2. 2.

    Doppler measurements

    Cerebral microemboli detection will be performed with TCD (Delica 9UA series, Delica, Shenzen, China), which is equipped with a 1.6-MHz robotic transducer and a commercially available computer. The TCD probes will be mounted bilaterally over the temporal bone window using a dedicated size-adjustable probe-holder. HITS will be detected using the current version of EDS software (SMT medical, Wurzburg, Germany). TCD measurements will be performed according to the guidelines established by the International Consensus Group on Microembolus Detection. The MCA will be automatically insonated by the robotic TCD probes, and the Doppler velocity spectral range will be adapted to the expected maximum MCA flow velocity. Power output and gain settings will be adjusted to provide an optimal signal-to-noise ratio. On the basis of neural network technology, the EDS software automatically classifies every intensity increase within the Doppler spectrum as a cerebral microembolus (solid or gaseous) or as an artefact. After microemboli detection is complete, two experts, blinded to the study groups, will review all recordings off-line in order to confirm correct signal detection and differentiation. Microbubble detection in the RRT circuit is performed using the CMD-20 1.5-MHz ultrasound detector (Hatteland Instrumentering, Røyken, Norway) connected to the venous tubing and placed 10 cm downstream to the air detector. The device is a microbubble detector specifically designed for extracorporeal lines with an operation principle based on the pulsed Doppler technique; when the ultrasonic pulse hits a microbubble in the extracorporeal line the pulse will be partially reflected to the probe but with a different frequency than the transmitted wave (Doppler shift). The amplitude of the Doppler shift is proportional to microbubble diameter which allows for the possibility to classify both the size and the count of each microbubble passing the tube

     
  3. 3.

    Magnetic resonance imaging

    Imaging studies are performed on either a 1.5-T or a 3-T Siemens MRI system (Magnetom Avanto, Magnetom Trio; Siemens Medical Solution, Erlangen, Germany) with a 12-channel coil.

    The MRI protocol encompasses a routine MRI protocol with following sequences: axial diffusion-weighted imaging (DWI), axial fluid-attenuated inversion recovery (FLAIR), susceptibility-weighted imaging (SWI), time-of-flight (ToF) angiography and axial T1wSE post contrast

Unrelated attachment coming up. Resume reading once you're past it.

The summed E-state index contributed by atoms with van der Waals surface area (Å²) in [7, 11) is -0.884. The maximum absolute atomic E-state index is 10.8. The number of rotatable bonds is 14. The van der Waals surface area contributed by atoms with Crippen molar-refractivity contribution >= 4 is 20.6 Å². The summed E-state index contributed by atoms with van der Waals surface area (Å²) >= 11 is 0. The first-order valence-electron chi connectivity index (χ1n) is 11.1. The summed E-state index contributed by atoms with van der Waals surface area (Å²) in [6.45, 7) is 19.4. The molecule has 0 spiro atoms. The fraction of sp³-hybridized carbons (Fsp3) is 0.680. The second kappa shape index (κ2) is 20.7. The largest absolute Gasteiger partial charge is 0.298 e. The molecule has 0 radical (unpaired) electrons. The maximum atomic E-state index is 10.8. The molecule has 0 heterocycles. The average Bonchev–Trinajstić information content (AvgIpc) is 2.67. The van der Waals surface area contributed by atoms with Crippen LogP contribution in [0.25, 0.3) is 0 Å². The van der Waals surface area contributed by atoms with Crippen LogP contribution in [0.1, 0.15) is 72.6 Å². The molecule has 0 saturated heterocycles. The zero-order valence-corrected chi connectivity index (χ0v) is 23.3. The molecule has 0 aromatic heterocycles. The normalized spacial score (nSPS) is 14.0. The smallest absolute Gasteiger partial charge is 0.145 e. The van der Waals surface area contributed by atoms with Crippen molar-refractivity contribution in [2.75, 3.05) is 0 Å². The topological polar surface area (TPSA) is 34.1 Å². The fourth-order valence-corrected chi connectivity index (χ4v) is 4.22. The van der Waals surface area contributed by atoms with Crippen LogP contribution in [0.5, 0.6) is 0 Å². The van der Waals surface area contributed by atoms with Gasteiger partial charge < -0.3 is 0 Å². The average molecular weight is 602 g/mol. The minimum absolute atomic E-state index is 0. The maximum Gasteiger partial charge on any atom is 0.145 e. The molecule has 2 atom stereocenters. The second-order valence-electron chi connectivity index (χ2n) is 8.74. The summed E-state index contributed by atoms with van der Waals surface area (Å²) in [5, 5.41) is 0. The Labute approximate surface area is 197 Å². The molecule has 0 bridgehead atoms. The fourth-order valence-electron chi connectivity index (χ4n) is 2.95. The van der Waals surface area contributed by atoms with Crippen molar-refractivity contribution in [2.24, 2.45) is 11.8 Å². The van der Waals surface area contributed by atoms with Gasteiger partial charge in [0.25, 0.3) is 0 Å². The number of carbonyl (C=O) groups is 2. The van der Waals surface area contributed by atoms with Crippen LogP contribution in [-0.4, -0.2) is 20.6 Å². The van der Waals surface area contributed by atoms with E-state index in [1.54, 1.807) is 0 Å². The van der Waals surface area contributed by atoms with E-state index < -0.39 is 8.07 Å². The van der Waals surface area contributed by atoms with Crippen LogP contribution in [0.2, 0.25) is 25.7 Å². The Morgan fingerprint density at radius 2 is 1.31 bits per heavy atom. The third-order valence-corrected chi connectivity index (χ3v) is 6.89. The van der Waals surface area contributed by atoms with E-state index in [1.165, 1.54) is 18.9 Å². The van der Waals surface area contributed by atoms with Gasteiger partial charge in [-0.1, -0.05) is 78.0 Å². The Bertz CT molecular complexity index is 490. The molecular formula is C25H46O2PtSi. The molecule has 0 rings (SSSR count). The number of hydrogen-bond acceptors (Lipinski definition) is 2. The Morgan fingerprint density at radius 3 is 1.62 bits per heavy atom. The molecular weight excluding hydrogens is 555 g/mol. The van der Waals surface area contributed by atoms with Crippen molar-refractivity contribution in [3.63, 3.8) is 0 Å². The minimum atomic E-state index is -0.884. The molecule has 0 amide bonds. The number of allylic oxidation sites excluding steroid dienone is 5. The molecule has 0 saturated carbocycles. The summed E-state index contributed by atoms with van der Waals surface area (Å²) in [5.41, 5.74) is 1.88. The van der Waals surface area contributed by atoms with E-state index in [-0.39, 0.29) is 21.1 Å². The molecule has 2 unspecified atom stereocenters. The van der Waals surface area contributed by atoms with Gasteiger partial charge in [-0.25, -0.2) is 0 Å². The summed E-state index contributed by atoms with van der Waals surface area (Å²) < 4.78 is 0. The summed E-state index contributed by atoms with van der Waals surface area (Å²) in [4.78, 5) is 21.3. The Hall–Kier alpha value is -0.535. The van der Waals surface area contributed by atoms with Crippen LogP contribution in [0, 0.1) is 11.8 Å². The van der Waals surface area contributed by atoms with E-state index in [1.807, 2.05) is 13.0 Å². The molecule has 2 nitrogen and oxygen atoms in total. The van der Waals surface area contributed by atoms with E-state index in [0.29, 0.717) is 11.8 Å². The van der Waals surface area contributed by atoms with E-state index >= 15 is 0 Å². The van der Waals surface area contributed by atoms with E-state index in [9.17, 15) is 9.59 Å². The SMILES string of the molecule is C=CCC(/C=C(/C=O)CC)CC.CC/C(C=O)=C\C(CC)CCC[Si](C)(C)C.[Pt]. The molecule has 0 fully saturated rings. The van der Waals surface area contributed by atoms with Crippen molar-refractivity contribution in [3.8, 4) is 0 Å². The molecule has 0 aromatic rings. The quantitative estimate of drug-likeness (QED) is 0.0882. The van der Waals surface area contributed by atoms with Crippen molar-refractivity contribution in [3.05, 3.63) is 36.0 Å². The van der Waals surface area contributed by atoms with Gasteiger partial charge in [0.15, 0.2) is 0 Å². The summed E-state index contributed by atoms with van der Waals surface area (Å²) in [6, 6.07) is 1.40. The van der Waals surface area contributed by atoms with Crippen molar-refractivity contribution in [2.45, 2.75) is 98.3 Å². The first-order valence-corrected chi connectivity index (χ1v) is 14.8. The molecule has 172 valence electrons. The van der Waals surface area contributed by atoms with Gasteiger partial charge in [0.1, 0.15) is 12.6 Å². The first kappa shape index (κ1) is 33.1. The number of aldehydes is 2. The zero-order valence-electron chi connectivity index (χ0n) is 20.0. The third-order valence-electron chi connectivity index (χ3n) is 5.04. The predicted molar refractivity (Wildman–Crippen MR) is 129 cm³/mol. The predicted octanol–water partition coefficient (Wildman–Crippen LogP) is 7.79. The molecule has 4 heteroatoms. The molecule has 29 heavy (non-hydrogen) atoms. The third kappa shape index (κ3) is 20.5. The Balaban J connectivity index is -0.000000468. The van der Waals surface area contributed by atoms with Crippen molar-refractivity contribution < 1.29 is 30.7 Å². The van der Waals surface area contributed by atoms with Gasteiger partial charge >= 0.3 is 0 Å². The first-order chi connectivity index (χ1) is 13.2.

4. 4.

    Neurocognitive examination

    To access neurocognitive and health disturbances, patients are subjected to a battery of tests: (1) Confusion Assessment Method for the Intensive Care Unit (CAM-ICU), (2) Richmond Agitation and Sedation Scale (RASS), (3) Montreal Cognitive Assessment (MoCA) and (4) the Short Form (36) Health Survey (SF-36)

     

Severe adverse events and safety

Severe adverse events are assessed by the PI and are Medical Dictionary for Regulatory Activities (MedDRA)-coded in the Case Report Form (CRF) during the clinical phase and the follow-up period. All adverse events will be reported to the CEC in accordance with all national and institutional requirements.

Quality assurance and control

Study data are recorded manually on the paper CRF (p-CRF) and entered after completion of the measurements in each participant into an electronic data base (double data entry). For each enrolled study participant, a CRF is maintained. CRFs are kept current to reflect subject status at each phase during the course of study. Participants cannot be identified in the CRF by name, initials and/or birth date. Appropriate coded identification with participant number in combination with date of the investigation (year, month, day) is used. Authorization for CRF entries is provided on the form “Staff education, roles, responsibilities and signatures” submitted as a unique document to the CEC.

Specification of source documents